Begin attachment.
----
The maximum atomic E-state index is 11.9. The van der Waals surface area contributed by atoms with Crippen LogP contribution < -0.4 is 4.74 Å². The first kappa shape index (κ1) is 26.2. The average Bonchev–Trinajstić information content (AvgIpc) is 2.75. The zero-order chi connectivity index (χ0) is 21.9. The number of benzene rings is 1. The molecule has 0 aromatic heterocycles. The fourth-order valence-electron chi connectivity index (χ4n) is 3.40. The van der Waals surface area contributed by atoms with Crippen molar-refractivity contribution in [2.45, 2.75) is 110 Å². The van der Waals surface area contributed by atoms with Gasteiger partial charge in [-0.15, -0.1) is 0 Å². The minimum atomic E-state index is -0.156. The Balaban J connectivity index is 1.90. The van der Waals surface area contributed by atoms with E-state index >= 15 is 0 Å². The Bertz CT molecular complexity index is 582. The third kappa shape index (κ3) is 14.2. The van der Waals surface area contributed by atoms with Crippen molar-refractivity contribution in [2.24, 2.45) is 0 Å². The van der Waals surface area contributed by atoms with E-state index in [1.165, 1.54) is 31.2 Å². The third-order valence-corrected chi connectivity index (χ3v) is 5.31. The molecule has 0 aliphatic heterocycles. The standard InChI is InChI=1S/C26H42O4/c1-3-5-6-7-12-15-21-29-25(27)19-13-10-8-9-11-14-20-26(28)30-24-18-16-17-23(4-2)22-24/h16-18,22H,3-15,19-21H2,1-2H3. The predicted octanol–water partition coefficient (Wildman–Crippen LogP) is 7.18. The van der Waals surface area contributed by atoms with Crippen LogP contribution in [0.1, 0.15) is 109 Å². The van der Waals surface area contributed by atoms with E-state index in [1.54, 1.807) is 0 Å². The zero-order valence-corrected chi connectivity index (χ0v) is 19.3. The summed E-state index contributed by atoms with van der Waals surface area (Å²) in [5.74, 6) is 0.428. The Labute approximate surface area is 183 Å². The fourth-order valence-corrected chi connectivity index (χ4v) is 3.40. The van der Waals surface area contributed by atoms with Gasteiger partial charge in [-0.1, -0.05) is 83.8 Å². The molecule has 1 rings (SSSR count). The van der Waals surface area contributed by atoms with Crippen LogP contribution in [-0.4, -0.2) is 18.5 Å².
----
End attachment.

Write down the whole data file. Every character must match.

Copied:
The maximum atomic E-state index is 11.9. The van der Waals surface area contributed by atoms with Crippen LogP contribution < -0.4 is 4.74 Å². The first kappa shape index (κ1) is 26.2. The average Bonchev–Trinajstić information content (AvgIpc) is 2.75. The zero-order chi connectivity index (χ0) is 21.9. The number of benzene rings is 1. The molecule has 0 aromatic heterocycles. The fourth-order valence-electron chi connectivity index (χ4n) is 3.40. The van der Waals surface area contributed by atoms with Crippen molar-refractivity contribution in [2.45, 2.75) is 110 Å². The van der Waals surface area contributed by atoms with Gasteiger partial charge in [-0.15, -0.1) is 0 Å². The minimum atomic E-state index is -0.156. The Balaban J connectivity index is 1.90. The van der Waals surface area contributed by atoms with E-state index >= 15 is 0 Å². The Bertz CT molecular complexity index is 582. The third kappa shape index (κ3) is 14.2. The van der Waals surface area contributed by atoms with Crippen molar-refractivity contribution in [2.24, 2.45) is 0 Å². The van der Waals surface area contributed by atoms with E-state index in [1.165, 1.54) is 31.2 Å². The third-order valence-corrected chi connectivity index (χ3v) is 5.31. The molecule has 0 aliphatic heterocycles. The standard InChI is InChI=1S/C26H42O4/c1-3-5-6-7-12-15-21-29-25(27)19-13-10-8-9-11-14-20-26(28)30-24-18-16-17-23(4-2)22-24/h16-18,22H,3-15,19-21H2,1-2H3. The predicted octanol–water partition coefficient (Wildman–Crippen LogP) is 7.18. The van der Waals surface area contributed by atoms with Crippen LogP contribution in [0.1, 0.15) is 109 Å². The van der Waals surface area contributed by atoms with E-state index in [1.54, 1.807) is 0 Å². The zero-order valence-corrected chi connectivity index (χ0v) is 19.3. The summed E-state index contributed by atoms with van der Waals surface area (Å²) in [5.74, 6) is 0.428. The Labute approximate surface area is 183 Å². The fourth-order valence-corrected chi connectivity index (χ4v) is 3.40. The van der Waals surface area contributed by atoms with Gasteiger partial charge in [-0.1, -0.05) is 83.8 Å². The molecule has 1 rings (SSSR count). The van der Waals surface area contributed by atoms with Crippen LogP contribution in [-0.4, -0.2) is 18.5 Å².